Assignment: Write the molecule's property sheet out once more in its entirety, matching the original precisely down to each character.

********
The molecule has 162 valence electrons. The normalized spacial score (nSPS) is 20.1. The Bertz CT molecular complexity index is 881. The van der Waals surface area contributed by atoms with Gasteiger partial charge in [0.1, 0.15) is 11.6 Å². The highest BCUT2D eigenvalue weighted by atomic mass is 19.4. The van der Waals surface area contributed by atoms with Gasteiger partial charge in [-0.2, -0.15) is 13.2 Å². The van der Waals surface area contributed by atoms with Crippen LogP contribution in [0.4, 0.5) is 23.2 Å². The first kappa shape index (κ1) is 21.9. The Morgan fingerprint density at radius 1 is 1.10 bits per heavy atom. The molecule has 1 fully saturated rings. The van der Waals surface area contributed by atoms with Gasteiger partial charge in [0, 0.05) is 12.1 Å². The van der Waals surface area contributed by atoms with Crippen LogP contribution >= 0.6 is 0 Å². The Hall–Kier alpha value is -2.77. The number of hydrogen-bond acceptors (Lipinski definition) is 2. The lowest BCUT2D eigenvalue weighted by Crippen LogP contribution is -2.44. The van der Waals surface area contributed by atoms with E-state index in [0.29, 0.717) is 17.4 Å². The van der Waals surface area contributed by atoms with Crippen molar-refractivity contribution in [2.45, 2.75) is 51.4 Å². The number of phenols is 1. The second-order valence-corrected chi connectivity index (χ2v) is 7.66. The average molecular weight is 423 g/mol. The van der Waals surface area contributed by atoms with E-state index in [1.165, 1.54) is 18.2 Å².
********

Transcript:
The molecule has 162 valence electrons. The normalized spacial score (nSPS) is 20.1. The Bertz CT molecular complexity index is 881. The van der Waals surface area contributed by atoms with Gasteiger partial charge in [0.1, 0.15) is 11.6 Å². The highest BCUT2D eigenvalue weighted by atomic mass is 19.4. The van der Waals surface area contributed by atoms with Gasteiger partial charge in [-0.2, -0.15) is 13.2 Å². The van der Waals surface area contributed by atoms with Crippen LogP contribution in [0.4, 0.5) is 23.2 Å². The first kappa shape index (κ1) is 21.9. The Morgan fingerprint density at radius 1 is 1.10 bits per heavy atom. The molecule has 1 fully saturated rings. The van der Waals surface area contributed by atoms with Gasteiger partial charge in [0, 0.05) is 12.1 Å². The van der Waals surface area contributed by atoms with Crippen LogP contribution >= 0.6 is 0 Å². The Hall–Kier alpha value is -2.77. The number of hydrogen-bond acceptors (Lipinski definition) is 2. The lowest BCUT2D eigenvalue weighted by Crippen LogP contribution is -2.44. The van der Waals surface area contributed by atoms with E-state index in [0.29, 0.717) is 17.4 Å². The van der Waals surface area contributed by atoms with Crippen molar-refractivity contribution in [2.45, 2.75) is 51.4 Å². The number of phenols is 1. The second-order valence-corrected chi connectivity index (χ2v) is 7.66. The average molecular weight is 423 g/mol. The van der Waals surface area contributed by atoms with E-state index in [1.165, 1.54) is 18.2 Å².